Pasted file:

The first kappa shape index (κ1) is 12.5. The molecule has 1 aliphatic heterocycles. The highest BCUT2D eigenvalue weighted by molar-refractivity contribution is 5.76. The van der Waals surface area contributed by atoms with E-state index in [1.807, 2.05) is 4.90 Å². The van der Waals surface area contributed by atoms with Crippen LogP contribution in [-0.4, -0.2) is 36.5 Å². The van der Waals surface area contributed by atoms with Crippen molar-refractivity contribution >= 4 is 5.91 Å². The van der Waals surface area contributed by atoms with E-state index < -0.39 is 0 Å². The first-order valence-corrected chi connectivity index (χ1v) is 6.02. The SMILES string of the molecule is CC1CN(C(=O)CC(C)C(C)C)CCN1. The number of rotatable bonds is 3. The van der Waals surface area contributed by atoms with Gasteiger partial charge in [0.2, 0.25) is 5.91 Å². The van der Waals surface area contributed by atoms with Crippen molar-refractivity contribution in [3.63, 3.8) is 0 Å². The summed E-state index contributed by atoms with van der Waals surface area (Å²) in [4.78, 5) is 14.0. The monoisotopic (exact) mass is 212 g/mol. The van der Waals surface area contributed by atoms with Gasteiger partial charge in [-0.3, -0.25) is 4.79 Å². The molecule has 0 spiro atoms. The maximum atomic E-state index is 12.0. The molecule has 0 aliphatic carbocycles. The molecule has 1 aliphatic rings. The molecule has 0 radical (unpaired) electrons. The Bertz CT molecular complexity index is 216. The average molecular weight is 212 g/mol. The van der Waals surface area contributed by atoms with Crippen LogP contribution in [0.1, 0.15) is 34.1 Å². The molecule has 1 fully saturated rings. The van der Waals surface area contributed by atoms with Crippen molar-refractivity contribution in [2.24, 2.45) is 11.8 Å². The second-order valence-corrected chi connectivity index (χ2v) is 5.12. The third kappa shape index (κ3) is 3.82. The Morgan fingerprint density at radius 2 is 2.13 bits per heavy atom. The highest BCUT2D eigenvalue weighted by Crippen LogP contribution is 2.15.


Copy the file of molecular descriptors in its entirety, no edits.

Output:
The first kappa shape index (κ1) is 12.5. The molecule has 1 aliphatic heterocycles. The highest BCUT2D eigenvalue weighted by molar-refractivity contribution is 5.76. The van der Waals surface area contributed by atoms with E-state index in [1.807, 2.05) is 4.90 Å². The van der Waals surface area contributed by atoms with Crippen LogP contribution in [-0.4, -0.2) is 36.5 Å². The van der Waals surface area contributed by atoms with Crippen molar-refractivity contribution >= 4 is 5.91 Å². The van der Waals surface area contributed by atoms with E-state index < -0.39 is 0 Å². The first-order valence-corrected chi connectivity index (χ1v) is 6.02. The SMILES string of the molecule is CC1CN(C(=O)CC(C)C(C)C)CCN1. The number of rotatable bonds is 3. The van der Waals surface area contributed by atoms with Gasteiger partial charge in [0.2, 0.25) is 5.91 Å². The van der Waals surface area contributed by atoms with Crippen molar-refractivity contribution in [3.63, 3.8) is 0 Å². The summed E-state index contributed by atoms with van der Waals surface area (Å²) in [4.78, 5) is 14.0. The monoisotopic (exact) mass is 212 g/mol. The van der Waals surface area contributed by atoms with Gasteiger partial charge in [-0.3, -0.25) is 4.79 Å². The molecule has 0 spiro atoms. The maximum atomic E-state index is 12.0. The molecule has 0 aliphatic carbocycles. The molecule has 1 aliphatic rings. The molecule has 0 radical (unpaired) electrons. The Bertz CT molecular complexity index is 216. The average molecular weight is 212 g/mol. The van der Waals surface area contributed by atoms with Crippen LogP contribution in [0.1, 0.15) is 34.1 Å². The molecule has 1 fully saturated rings. The van der Waals surface area contributed by atoms with Crippen molar-refractivity contribution in [2.24, 2.45) is 11.8 Å². The second-order valence-corrected chi connectivity index (χ2v) is 5.12. The third kappa shape index (κ3) is 3.82. The Morgan fingerprint density at radius 2 is 2.13 bits per heavy atom. The highest BCUT2D eigenvalue weighted by Crippen LogP contribution is 2.15.